City, who are still strongly challenging the settlement offer from UEFA, are also facing a fine in the region of €60 million (£49.3million) over three years, and a freeze on their Champions League A squad's wage bill.
The reduction in the size of the Champions League squad to 21 would potentially hit the club hardest, and City would also have to ensure that there are still eight locally-trained players in that A squad.
At least four of those would have to be trained by the club and four others at other English clubs. For this current season, City only named seven locally-trained players - Dedryck Boyata, Eirik Johansen, Gael Clichy, Joe Hart, Joleon Lescott, James Milner and Jack Rodwell - for the Champions League and so could only have a 24-man A squad.
If they were only able to name seven next season their squad would be down to 20 if the proposed sanction applies.
Press Association Sport understands the sanctions are very similar to those being handed to Paris Saint Germain - the two clubs are among nine European sides being dealt with by UEFA's club financial control board (CFCB) for FFP breaches.
City racked up losses of £150million over the last two years, with UEFA only permitting a € 45million (£38million) deficit. Although some of those losses can be written off, for example any money spent on facilities or youth development, the club was still judged to be well in breach of the limit.
City have until the end of the week to reach an agreement with UEFA over the sanctions - but it is understood they are the club furthest away from reaching any final settlement.
If no agreement is reached, the club have until the end of the week to agree to the sanctions or face the case being handed to a panel for a non-negotiable decision.
Neither City nor UEFA would comment but it is understood the Manchester club have been negotiating forcefully for a significant reduction in that sanction but have been struggling to make progress.
The risk, however, is that if they are unable to agree a deal with UEFA then they could face even stiffer sanctions from the CFCB's adjudicatory panel.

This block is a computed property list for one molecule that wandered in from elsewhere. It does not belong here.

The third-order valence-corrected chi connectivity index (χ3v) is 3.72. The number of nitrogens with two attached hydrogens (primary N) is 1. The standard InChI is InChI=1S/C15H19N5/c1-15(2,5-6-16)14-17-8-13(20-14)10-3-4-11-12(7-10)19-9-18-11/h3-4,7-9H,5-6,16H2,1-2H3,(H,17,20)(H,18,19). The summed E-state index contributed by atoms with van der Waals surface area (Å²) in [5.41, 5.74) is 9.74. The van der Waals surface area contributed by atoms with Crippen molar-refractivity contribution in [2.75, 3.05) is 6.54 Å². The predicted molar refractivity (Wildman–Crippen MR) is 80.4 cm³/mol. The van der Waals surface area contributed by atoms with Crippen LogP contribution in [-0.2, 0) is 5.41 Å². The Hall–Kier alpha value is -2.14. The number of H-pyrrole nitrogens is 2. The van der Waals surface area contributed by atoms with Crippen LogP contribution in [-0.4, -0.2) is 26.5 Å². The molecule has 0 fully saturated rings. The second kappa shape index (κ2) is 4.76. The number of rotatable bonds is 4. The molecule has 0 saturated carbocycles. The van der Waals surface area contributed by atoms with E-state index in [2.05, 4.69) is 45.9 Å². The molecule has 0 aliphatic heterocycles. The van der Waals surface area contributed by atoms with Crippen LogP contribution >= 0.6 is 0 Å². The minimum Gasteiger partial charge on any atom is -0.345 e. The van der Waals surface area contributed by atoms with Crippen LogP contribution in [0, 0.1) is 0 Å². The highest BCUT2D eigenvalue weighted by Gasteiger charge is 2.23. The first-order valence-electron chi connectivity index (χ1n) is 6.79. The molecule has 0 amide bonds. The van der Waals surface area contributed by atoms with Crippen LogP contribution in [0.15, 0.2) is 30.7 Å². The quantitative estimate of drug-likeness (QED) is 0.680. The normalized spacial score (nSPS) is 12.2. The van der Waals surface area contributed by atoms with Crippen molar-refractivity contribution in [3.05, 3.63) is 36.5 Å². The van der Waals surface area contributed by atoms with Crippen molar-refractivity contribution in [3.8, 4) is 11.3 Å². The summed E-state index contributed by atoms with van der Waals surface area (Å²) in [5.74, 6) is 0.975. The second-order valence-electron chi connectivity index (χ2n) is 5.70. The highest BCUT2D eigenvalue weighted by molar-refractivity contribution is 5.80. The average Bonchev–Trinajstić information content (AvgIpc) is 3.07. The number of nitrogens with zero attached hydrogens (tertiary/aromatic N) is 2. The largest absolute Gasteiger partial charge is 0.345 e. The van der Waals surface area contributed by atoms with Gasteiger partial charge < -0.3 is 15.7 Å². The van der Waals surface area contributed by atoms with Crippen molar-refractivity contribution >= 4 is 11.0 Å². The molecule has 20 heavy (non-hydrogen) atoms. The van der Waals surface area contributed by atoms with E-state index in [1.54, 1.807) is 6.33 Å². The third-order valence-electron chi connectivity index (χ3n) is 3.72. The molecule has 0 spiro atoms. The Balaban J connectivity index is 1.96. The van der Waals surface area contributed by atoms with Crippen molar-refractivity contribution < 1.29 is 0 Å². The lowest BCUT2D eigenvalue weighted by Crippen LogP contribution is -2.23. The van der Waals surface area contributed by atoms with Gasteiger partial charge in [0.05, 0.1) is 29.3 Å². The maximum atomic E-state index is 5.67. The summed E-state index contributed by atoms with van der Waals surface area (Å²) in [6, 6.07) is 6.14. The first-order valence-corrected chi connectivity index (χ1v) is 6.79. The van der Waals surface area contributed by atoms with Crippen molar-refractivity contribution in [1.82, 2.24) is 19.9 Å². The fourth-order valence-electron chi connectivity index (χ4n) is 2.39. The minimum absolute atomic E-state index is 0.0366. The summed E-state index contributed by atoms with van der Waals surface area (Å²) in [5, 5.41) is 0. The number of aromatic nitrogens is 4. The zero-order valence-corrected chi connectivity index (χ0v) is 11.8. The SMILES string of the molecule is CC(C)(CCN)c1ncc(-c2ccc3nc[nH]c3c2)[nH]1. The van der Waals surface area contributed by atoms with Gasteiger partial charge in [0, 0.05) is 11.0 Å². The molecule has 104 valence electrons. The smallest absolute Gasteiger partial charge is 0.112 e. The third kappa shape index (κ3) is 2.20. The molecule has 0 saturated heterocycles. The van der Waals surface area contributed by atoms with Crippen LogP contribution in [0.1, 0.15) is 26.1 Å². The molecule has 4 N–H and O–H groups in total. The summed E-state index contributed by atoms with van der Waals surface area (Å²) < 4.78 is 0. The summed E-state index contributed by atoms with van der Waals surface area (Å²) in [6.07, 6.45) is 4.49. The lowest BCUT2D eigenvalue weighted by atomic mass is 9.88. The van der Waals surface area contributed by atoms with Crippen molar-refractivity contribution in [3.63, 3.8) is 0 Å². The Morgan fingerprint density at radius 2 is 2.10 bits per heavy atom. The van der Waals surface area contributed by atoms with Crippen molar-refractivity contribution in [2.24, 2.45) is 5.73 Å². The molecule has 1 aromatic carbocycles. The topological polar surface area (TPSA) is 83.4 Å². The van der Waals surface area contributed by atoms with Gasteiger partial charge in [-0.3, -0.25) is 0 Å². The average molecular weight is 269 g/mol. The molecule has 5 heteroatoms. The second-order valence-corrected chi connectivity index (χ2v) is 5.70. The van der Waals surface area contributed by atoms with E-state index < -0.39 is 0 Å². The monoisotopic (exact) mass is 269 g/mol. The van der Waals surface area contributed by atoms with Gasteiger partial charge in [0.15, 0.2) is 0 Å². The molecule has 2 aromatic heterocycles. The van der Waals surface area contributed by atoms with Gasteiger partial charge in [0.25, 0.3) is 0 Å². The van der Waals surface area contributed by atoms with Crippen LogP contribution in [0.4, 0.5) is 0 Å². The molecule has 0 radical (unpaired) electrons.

No club is expected to be excluded from the Champions League for breaching the spending limits, the maximum possible sanction - UEFA president Michel Platini said last month he did not envisage some action being taken.
Both City and Paris St Germain are believed to have fallen foul of the FFP rules with sponsorship deals related to each clubs' owners.
Qatar-owned PSG have a back-dated deal with the Qatar Tourist Authority (QTA) which is worth up to €200 million (£165million) a year.
French newspaper L'Equipe has reported that UEFA has ruled the QTA deal should only be valued at half that sum.
Abu Dhabi-owned City's related deal with Etihad is significantly smaller at a £40million a year deal, but their accounts also revealed a number of other related party transactions.
UEFA has said it is still to be decided what will happen with any money raised from fines for FFP breaches.
The fines will not count against a club's losses for future FFP calculations, meaning they can be paid directly by club owners.
City manager Manuel Pellegrini told a news conference that he would wait until UEFA's official announcement of sanctions before commenting.
He said: "When it is official news of UEFA we can analyse what happens with the team. In this moment we don't know what happens."
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